Date: 2013–09
  3. By: Fraas, Arthur G. (Resources for the Future); Harrington, Winston (Resources for the Future); Morgenstern, Richard D. (Resources for the Future)
    Abstract: The shale gas revolution in the United States has dropped the price of natural gas (NG) significantly. Combined with new fuel and vehicle technologies, an opportunity exists to expand the use of NG throughout the economy, including in the light-duty fleet of cars and trucks. This expansion could involve the direct combustion of the gas in the form of compressed natural gas or liquid petroleum gas or, alternatively, the use of natural-gas-based liquid fuels such as ethanol or methanol. This paper examines the potential economic, environmental, and national security gains from replacing a portion of the domestic gasoline use in the light-duty fleet with these various NG-based fuels. Also examined are the regulatory barriers to the expanded use of the fuels. We find that these NG-based fuels could yield significant fuel cost savings relative to conventional gasoline in the light-duty fleet, along with gains to national security and, possibly, some environmental benefits.
    Keywords: energy, natural gas, alternative fuels
    JEL: Q42 Q48 Q53 Q55
    Date: 2013–09–09
  4. By: Ibrahim Abada; Pierre-André Jouvet
    Abstract: This article presents a stochastic dynamic Generalized Nash-Cournot model to describe the evolution of the natural gas markets. The major gas chain players are depicted including: producers, consumers, storage, and pipeline operators, as well as intermediate local traders. Our economic structure description takes into account market power and the demand representation captures the possible fuel substitution that can be made between oil, coal, and natural gas in the overall fossil energy consumption. The demand is made random because of the oil price fluctuations and we take into account long-term contracts in an endogenous way. The model is applied to represent the European natural gas market and to forecast, until 2035, after a calibration process, patterns of consumption, prices, production, and long-term contract prices and volumes. In terms of policy implications, we show how the perception of the oil price’s uncertainty modifies the gas long-term contract volumes in Europe between the producers and the midstreamers. Finally, we define the value, gain and loss of the stochastic solution adapted to our model and calculate them for each market actor.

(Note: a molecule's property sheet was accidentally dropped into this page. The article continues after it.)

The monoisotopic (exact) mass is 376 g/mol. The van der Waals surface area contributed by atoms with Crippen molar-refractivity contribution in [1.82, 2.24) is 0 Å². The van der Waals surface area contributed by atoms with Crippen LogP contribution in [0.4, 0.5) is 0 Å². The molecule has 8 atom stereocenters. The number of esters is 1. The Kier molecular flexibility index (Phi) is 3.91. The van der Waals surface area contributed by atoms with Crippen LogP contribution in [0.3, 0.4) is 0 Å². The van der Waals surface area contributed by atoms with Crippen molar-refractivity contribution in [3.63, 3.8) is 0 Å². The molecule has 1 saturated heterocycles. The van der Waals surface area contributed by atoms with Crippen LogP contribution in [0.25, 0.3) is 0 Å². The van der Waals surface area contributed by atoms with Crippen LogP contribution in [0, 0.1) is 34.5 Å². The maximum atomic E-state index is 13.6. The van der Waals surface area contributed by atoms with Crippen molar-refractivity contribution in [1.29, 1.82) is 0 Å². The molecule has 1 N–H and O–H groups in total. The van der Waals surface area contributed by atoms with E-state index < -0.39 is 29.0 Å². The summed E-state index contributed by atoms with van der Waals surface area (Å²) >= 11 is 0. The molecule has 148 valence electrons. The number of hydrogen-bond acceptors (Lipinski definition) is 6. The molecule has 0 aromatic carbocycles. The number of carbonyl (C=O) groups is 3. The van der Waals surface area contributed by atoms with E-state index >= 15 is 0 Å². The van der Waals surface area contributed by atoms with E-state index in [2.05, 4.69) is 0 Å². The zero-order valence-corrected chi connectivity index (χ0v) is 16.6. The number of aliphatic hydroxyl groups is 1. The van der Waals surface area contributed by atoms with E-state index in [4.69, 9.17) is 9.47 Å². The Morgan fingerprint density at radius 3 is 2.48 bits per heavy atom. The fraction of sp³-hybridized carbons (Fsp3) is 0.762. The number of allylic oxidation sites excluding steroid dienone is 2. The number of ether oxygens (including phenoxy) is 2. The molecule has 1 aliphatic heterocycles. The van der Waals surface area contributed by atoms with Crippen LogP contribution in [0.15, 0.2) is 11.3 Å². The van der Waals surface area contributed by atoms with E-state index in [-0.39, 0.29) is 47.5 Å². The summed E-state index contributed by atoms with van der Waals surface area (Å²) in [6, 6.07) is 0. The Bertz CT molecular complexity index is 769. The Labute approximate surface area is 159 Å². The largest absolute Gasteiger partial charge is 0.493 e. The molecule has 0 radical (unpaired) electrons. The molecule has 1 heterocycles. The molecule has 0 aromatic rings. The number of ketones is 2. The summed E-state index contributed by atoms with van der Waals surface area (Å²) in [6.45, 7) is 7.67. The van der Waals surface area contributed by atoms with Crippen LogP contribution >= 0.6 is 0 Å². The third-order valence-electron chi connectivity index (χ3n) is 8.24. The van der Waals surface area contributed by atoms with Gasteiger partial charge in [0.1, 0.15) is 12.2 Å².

Keywords: Energy markets modeling, Game theory, Generalized Nash-Cournot equilibria, Quasi-Variational Inequality, Equilibrium problems, Stochastic programming
    JEL: C61 C73 D24 D43 L13 Q41
    Date: 2013
  5. By: Ben Jebli, Mehdi; Ben Youssef, Slim
    Abstract: The authors consider a symmetric model composed of two countries and a firm in each country. Firms produce the same good by means of a polluting technology which uses fossil energy. However, these firms can adopt a clean technology which uses a renewable energy having a lower unit cost. Surprisingly, opening markets to international competition increases the per-unit emission-tax and decreases the per-unit production subsidy. Interestingly, the socially optimal adoption date under a common market better internalizes transboundary pollution than that under autarky. It also better internalizes transboundary pollution compared with the optimal adoption dates for firms. In autarky (resp. a common market), firms adopt the clean technology earlier (resp. later) than what is socially optimal and, therefore, regulators can induce clean technology adoption at the socially optimal adoption date by giving firms postpone (resp. speed up) adoption subsidies. Opening markets to international trade, speeds up socially optimal adoption dates and delays optimal adoption dates for firms. Consequently, with market opening, speed up adoption subsidies are needed to reduce the global flow of pollution. --
    Keywords: regulation,adoption date,renewable energy,transboundary pollution,common
    JEL: D62 F18 H57 Q42 Q55
    Date: 2013
  6. By: Koichiro Ito